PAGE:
He looked me straight in the eye. And then he said it. “Emily was your sister, Alice.”
“My… sister?” I stared at him in disbelief. “But I don’t have a sister. I’ve never had a sister.”
“You did, a long time ago. You had an older sister, at least for a short while.” He sighed heavily. “She died when she was six years old. A car accident. You were just a baby – it’s normal you can’t remember her, and your parents decided it was best not to tell you anything.”
“But…” My mind was spinning. I couldn’t believe this. How could my parents have kept something like this from me for so long?
He seemed to guess my thoughts. “Don’t be angry at your mum and dad. When Emily died, they were almost driven mad by grief. They decided it was better to just… forget her. Get rid of all her things, pretend they only ever had one daughter. That drawing you found is probably the only reminder of Emily that survived.”
I stared down at my hands. They were clenched together in front of me, knuckles white. I tried to imagine what it must have been like to lose a child. “It must have been awful for them,” I said quietly.
Grandad sighed. “It was, for all of us,” he said. “Your mother often told me that the only reason she kept going was because she still had to look after you. And she and your father got divorced a few months after it all happened. Emily’s death split the family apart.” He looked at me, and I thought he looked older than usual. “You’re lucky you can’t remember it, Alice. You’re lucky.”
I still couldn’t quite get my head around it. I’d had a sister. My parents had been keeping this from me all my life. Why hadn’t they ever told me? I could understand them not wanting to tell me while I was younger, but I was fifteen years old. Didn’t they think I could handle it?
“Wait here a moment,” said Grandad, standing up. He left the room, returning a few minutes later holding a piece of paper. He handed it to me, and I saw that it was actually an old photograph, worn and faded. I could see my mum and dad in it, both looking much younger than I ever remembered seeing them. My dad was holding a chubby baby, who I guessed was me as an infant. And there was someone else in the photo; a little girl of around five or six, with round cheeks and fluffy blonde curls, wearing a pink dress and holding my mum’s hand.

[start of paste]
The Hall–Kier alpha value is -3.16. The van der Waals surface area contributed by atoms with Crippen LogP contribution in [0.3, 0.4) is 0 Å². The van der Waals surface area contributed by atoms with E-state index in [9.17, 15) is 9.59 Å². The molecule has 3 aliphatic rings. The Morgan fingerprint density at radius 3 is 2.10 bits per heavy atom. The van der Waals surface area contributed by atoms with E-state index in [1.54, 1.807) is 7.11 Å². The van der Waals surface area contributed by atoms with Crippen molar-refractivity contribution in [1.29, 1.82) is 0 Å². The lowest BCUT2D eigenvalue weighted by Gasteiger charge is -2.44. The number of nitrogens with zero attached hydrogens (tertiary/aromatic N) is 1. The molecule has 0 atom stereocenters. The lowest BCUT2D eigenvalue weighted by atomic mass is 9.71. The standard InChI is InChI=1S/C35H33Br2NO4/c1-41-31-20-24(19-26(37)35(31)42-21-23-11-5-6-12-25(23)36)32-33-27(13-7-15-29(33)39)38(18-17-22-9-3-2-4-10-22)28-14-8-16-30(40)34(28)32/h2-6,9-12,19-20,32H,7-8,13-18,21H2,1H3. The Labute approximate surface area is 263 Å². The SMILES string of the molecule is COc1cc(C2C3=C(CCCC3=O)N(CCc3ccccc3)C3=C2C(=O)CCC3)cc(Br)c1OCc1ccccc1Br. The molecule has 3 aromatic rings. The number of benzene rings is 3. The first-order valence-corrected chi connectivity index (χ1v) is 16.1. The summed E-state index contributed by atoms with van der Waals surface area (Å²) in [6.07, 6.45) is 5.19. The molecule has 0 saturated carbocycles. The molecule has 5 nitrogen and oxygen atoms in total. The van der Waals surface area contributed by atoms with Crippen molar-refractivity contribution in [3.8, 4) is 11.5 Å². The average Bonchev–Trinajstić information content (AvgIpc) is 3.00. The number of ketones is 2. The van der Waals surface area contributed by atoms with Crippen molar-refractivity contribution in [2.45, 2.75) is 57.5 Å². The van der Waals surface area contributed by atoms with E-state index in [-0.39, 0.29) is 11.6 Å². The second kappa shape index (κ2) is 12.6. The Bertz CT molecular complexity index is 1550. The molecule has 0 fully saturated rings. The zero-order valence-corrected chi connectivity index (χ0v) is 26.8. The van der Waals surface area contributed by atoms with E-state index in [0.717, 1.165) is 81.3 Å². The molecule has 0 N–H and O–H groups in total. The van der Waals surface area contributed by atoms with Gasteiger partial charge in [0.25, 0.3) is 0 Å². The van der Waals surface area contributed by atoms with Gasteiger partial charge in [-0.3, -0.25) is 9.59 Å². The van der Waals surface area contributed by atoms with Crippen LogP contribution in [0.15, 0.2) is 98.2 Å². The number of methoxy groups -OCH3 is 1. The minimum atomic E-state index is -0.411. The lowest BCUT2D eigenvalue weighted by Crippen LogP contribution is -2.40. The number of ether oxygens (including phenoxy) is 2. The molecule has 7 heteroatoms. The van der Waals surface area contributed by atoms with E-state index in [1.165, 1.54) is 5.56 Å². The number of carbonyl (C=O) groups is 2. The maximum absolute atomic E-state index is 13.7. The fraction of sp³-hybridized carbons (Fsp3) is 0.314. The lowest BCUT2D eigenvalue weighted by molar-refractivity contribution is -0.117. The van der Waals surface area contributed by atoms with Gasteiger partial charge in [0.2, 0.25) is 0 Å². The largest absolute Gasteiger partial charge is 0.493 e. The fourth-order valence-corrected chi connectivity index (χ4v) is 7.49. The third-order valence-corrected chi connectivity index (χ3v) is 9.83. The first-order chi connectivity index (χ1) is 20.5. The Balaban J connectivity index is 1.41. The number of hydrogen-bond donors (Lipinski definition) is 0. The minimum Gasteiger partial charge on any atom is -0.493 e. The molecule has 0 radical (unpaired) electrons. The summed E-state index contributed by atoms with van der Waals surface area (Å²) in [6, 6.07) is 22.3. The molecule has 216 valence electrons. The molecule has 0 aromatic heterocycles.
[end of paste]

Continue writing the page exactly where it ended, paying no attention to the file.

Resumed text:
“That’s her,” said Grandad, pointing at the little girl. “That’s Emily. I managed to keep this photograph when your parents got rid of everything.” There was a deep sadness in his eyes as he looked down at the photo. “She was the most amazing kid. Kind, sweet, quiet, always cheerful. Always had a smile on her face, no matter what. And she loved wearing dresses and dancing, pretending she was a fairy or a princess.”
A sudden memory resurfaced; when I was younger, my mum always wanted me to wear skirts and dresses, and she signed me up for dance lessons for a couple of terms. I’d resisted: I was always a tomboy who preferred to wear trousers and run around in muddy fields, and I hated anything girly. I remembered overhearing my mum and dad as they sat on the sofa one day, talking quietly together. “She’s not her, Sophie,” my dad was saying gently. “She’ll never be her. You just have to accept it.” They both looked like they were about to cry. My mum hadn’t tried to get me to be girly again after that. Somehow I’d forgotten that memory, but now here it was, clear as day; and I knew that they’d been talking about Emily.
I looked down at the photo again, at the happy, smiling family. I couldn’t tear my eyes away from the curly-haired little girl who had been my sister. What would she be like now if she hadn’t died? It was impossible to imagine.
My Grandad broke my thoughts. “You should get home to your mum. She’ll be wondering what happened to you.”
I handed him the photograph back, and he walked me to the front door. As I was leaving, he called me back. “Oh, and Alice? Don’t tell your mum that I told you all this. She’ll want to tell you herself when she’s ready.”
I nodded, and left. I still felt like I was in shock. I couldn’t wrap my brain around the fact that my parents had hidden something so huge from me for my whole life. I wanted to be angry at them for keeping it from me, but I knew that that wasn’t fair; I could imagine how painful it must have been for them to lose a child. Could I really blame them?
As I made my way home I wondered how I was going to be able to look my parents in the eye now that I knew this about their past. One thing was for certain – I would never be able to think about my past in the same way again.
Well, hope you enjoyed this short story. I'd really appreciate comments about it, I want to hear your thoughts!